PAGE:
Hello everyone! Hope everyone’s April is going just dandy. I have another blog post about our trip to Vietnam if you want to read it. The story ensues below.
I am sure I sound like a broken record, but Vietnam has a piece of my heart. Though we were only there a mere four days, the things we saw, people we met, and food we met will stay with me forever.
We started our trek into Vietnam by making a land border crossing, which was quite an experience in and of itself. We had to carry all of our stuff across by hand because they don’t let buses from Cambodia enter Vietnam. It’s weird, I know. So here we are hauling all our luggage, gallon jugs of water, pillows, and passports, waiting to talk with desk agents.
The whole process took about an hour, which is actually pretty impressive given the fact that there were over 20 of us who had to get through. Once in Vietnam, we boarded a new bus and took off for our hotel in a city called Can Thô. The views were absolutely breathtaking. Out the window, you could see endless green stretches of perfectly square rice paddies. The land looked lush and expansive. In Vietnamese culture, people are often buried very close to home, so the fields are littered with beautiful brightly pained grave-sites which speckle the scenery like wildflowers in an open field.
The city we stayed in is famous for its thrift shops, so of course we had to make a visit. I will never forget my first interaction with a Vietnamese shop owner. I showed him the shoes I wanted. He responded in Vietnamese, which of course I did not understand. I laughed and pulled out the 5 dollar equivalent in Vietnamese Dong (the local currency). He laughed and laughed and laughed, which I still do not understand. I decided to pull out my phone and type into the calculator how much I wanted to pay. He laughed again and brought back his friend to laugh at me also. I guess they thought it was funny I wanted to buy shoes, I don’t know. I ended up just giving them the five bucks and walking away confused (albeit satisfied) with my friend. We laughed about the interaction the rest of the night.
We did a lot of things while we were in Vietnam, including going birding in a wildlife sanctuary, going to a university student BBQ, having a fashion show in our dormitory hall, eating Pho, holding a mock UNFCCC convention on climate change migration, having a guest lecture from a Vietnamese professor, doing karaoke with my professors, seeing the Vietnamese War museum, drinking our first Starbucks coffee in three months, and visiting a world famous floating market. I have to say, however, that while there were many spectacular moments in Vietnam, my favorite interaction was with a small scale saleswoman in Ho Chi Minh City.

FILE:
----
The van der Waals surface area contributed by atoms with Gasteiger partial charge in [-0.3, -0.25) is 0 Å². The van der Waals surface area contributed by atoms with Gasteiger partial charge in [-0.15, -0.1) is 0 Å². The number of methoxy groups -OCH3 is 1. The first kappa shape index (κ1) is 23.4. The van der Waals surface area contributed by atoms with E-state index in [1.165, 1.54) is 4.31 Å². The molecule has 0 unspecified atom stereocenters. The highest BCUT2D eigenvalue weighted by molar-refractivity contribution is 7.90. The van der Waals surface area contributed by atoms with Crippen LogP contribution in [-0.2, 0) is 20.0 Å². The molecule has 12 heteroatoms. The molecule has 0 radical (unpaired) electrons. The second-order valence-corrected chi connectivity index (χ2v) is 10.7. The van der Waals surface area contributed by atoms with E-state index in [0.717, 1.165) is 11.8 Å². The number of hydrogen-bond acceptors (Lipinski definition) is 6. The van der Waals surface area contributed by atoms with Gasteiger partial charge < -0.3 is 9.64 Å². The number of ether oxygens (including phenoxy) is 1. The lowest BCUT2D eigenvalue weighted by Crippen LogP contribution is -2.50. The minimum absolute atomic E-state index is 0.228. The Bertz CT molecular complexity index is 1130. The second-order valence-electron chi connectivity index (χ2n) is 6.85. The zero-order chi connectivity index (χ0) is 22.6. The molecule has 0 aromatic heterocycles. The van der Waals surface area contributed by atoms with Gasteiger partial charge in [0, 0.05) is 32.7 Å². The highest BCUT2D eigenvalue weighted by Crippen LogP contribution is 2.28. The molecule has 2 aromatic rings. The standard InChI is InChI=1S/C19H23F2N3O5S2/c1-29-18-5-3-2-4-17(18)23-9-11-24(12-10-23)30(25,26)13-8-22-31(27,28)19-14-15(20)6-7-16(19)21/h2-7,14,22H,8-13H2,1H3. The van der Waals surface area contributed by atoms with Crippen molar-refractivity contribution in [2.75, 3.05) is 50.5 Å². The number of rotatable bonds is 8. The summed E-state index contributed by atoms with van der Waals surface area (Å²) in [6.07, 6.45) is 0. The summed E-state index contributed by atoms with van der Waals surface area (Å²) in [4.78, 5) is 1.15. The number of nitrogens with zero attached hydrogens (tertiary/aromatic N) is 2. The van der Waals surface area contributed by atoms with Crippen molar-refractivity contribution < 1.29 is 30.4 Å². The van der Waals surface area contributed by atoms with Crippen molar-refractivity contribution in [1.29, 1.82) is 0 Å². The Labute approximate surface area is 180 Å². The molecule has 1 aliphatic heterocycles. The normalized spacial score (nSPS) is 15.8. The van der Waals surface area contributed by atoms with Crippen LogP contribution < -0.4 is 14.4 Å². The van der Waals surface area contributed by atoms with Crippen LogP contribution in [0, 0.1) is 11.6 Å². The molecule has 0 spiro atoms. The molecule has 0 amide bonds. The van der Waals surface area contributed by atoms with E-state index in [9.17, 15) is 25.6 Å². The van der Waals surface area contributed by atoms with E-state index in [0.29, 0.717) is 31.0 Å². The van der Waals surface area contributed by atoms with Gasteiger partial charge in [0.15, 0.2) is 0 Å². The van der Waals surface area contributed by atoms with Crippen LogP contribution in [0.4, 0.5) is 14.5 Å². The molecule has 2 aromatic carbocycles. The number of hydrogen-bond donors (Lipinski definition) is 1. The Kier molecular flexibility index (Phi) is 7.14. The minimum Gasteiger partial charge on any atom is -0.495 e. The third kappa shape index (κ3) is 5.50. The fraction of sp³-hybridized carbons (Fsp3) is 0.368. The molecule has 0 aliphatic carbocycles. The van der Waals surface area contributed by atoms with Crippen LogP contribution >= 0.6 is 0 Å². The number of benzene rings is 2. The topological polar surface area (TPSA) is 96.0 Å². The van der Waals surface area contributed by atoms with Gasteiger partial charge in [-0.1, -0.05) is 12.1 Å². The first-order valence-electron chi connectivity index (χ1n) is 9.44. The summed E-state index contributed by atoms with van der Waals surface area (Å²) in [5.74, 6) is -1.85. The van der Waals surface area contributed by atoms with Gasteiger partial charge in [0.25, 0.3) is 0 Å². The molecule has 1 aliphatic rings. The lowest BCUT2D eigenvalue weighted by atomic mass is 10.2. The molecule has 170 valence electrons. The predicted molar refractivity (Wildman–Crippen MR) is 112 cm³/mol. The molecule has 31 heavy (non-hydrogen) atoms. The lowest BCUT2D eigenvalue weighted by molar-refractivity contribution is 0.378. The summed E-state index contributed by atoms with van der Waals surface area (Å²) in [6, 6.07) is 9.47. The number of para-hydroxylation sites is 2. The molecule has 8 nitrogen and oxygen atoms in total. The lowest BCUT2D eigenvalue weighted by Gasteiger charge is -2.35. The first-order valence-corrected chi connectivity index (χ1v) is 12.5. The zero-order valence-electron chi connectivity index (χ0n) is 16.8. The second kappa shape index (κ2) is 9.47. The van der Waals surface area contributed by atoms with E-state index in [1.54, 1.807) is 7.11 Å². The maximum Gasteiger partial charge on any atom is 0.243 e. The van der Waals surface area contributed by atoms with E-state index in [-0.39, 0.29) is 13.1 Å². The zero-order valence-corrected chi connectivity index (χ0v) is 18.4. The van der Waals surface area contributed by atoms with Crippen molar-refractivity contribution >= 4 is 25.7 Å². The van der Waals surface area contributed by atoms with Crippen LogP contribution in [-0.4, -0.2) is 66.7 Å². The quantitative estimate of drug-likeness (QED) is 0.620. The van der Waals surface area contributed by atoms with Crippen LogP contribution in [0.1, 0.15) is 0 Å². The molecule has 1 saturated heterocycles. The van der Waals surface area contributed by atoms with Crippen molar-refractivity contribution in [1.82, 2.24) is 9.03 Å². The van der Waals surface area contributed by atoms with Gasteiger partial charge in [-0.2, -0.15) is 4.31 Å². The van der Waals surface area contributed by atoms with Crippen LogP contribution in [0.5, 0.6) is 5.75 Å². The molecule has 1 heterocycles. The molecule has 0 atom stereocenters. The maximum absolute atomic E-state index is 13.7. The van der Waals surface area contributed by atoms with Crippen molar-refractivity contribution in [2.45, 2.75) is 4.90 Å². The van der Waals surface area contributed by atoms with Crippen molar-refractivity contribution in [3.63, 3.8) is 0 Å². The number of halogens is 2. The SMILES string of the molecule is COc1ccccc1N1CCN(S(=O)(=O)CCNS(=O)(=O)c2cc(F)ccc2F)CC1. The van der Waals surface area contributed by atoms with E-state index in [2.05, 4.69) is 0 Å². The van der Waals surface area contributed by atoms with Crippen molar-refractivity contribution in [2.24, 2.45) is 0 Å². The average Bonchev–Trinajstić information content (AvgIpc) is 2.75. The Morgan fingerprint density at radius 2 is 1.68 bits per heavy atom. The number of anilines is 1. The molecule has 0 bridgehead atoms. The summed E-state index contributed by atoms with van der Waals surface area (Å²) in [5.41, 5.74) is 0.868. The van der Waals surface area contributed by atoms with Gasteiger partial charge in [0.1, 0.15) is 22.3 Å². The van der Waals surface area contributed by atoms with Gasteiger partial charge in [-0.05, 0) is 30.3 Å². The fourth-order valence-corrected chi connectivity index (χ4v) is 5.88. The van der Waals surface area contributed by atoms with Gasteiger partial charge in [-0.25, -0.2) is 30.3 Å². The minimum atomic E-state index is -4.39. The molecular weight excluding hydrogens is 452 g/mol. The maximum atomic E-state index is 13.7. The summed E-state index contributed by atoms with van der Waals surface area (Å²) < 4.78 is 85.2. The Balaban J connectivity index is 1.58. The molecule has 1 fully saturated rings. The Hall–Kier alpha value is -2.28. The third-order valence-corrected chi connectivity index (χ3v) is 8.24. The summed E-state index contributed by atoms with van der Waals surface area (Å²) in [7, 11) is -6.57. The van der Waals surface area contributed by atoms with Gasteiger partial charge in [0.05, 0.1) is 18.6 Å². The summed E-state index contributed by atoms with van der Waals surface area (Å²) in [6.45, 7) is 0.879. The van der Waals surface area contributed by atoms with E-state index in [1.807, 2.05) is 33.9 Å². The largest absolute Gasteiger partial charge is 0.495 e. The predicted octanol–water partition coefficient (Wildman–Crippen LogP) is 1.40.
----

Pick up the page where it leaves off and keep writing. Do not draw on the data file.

Walking down the street one morning with a coffee in tow, I felt jovial about the adventures our day off in Ho Chi Minh City would surely bring. While we were walking down a busy city block I chatted nonchalantly with Molly. All of a sudden she interrupted my sentence and screeched, “Sweet Potatoes!” In case you as the reader were not aware, sweet potatoes are my favorite food and I always stop to buy them when I see them in Cambodia. Hearing Molly’s howl, I whipped my head around in delight but I did not see what she was referring too. I scanned up , across, and then down until my eyes met my feet. In a small Tupperware container next to an elderly woman sitting on the sidewalk lie a pile of sweet potatoes. Maybe she didn’t sell them from the day before, or maybe she wasn’t even planning to sell them. The answer to that I’ll never know.
I stopped and gestured to her with my hands that I wanted to buy some of them. She didn’t understand me at all, but a security guard next to her noticed I was inquiring and came over to me in English asking cheerfully, “What do you want to buy?” Bewildered by this multi-layered transaction, I somewhat rudely retorted “No, no, I want to buy some potatoes from her.” He smiled and then took that comment and translated to her my request. The smile that swept across her face is one I will never forget. Her face was glowing with the thought that I wanted to buy one of her old cold sweet potatoes. Likewise, I had not eaten a sweet potato in nearly two weeks and was so I was smiling (and salivating) as well. Using the security-guard-turned-translator, I successfully bought three small sweet potatoes from this lady. She thanked me in broken English and I thanked her back in broken Vietnamese. I also thanked the selfless security guard who made this transaction possible.
I am confident her warm smile and his generosity will remain with me forever. It might not have felt like much, but making someone smile (especially at 7AM) is an incredibly gratifying feeling.
In general, Vietnam and Cambodia seem to me more alike than they are different. “Motos” rule the roads, clothing abounds in colorful arrays, sweet and fishy smells fill the humid air, and rice takes center stage in both culture and cuisine. In both cultures, it also seems the people are very kind and eager to talk (or sell). Market saleswomen and men in both places are quick to laugh at you, but even quicker to help you. I was excited to get back to Cambodia, but now I miss the sounds, smells, and sights of Vietnam too. I’m confident I will be back, that’s for sure.
Thanks for reading along! Lia sin huey (goodbye)